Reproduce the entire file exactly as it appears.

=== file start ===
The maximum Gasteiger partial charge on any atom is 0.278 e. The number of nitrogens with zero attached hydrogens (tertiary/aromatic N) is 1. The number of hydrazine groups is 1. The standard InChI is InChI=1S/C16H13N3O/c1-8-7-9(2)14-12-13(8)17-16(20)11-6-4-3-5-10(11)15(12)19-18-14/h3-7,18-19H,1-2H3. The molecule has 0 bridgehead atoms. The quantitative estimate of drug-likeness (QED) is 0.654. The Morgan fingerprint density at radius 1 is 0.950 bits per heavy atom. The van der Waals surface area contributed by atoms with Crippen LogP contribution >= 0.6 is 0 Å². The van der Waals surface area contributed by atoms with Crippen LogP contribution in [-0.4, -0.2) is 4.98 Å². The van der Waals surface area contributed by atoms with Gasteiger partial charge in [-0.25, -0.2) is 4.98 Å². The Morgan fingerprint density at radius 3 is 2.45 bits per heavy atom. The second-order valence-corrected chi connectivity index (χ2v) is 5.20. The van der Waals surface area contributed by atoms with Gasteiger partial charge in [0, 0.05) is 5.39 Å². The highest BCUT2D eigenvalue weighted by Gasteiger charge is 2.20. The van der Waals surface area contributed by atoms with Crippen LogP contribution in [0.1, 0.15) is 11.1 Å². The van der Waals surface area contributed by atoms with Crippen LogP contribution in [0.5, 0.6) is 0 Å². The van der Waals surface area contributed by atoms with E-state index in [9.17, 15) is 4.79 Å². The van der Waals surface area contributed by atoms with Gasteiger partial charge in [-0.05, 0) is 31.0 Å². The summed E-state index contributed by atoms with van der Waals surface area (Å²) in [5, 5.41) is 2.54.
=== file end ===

The maximum Gasteiger partial charge on any atom is 0.278 e. The number of nitrogens with zero attached hydrogens (tertiary/aromatic N) is 1. The number of hydrazine groups is 1. The standard InChI is InChI=1S/C16H13N3O/c1-8-7-9(2)14-12-13(8)17-16(20)11-6-4-3-5-10(11)15(12)19-18-14/h3-7,18-19H,1-2H3. The molecule has 0 bridgehead atoms. The quantitative estimate of drug-likeness (QED) is 0.654. The Morgan fingerprint density at radius 1 is 0.950 bits per heavy atom. The van der Waals surface area contributed by atoms with Crippen LogP contribution >= 0.6 is 0 Å². The van der Waals surface area contributed by atoms with Crippen LogP contribution in [-0.4, -0.2) is 4.98 Å². The van der Waals surface area contributed by atoms with Gasteiger partial charge in [-0.25, -0.2) is 4.98 Å². The Morgan fingerprint density at radius 3 is 2.45 bits per heavy atom. The second-order valence-corrected chi connectivity index (χ2v) is 5.20. The van der Waals surface area contributed by atoms with Gasteiger partial charge in [0, 0.05) is 5.39 Å². The highest BCUT2D eigenvalue weighted by Gasteiger charge is 2.20. The van der Waals surface area contributed by atoms with Crippen LogP contribution in [0.1, 0.15) is 11.1 Å². The van der Waals surface area contributed by atoms with Crippen LogP contribution in [0.5, 0.6) is 0 Å². The van der Waals surface area contributed by atoms with E-state index in [9.17, 15) is 4.79 Å². The van der Waals surface area contributed by atoms with Gasteiger partial charge in [-0.05, 0) is 31.0 Å². The summed E-state index contributed by atoms with van der Waals surface area (Å²) in [5, 5.41) is 2.54.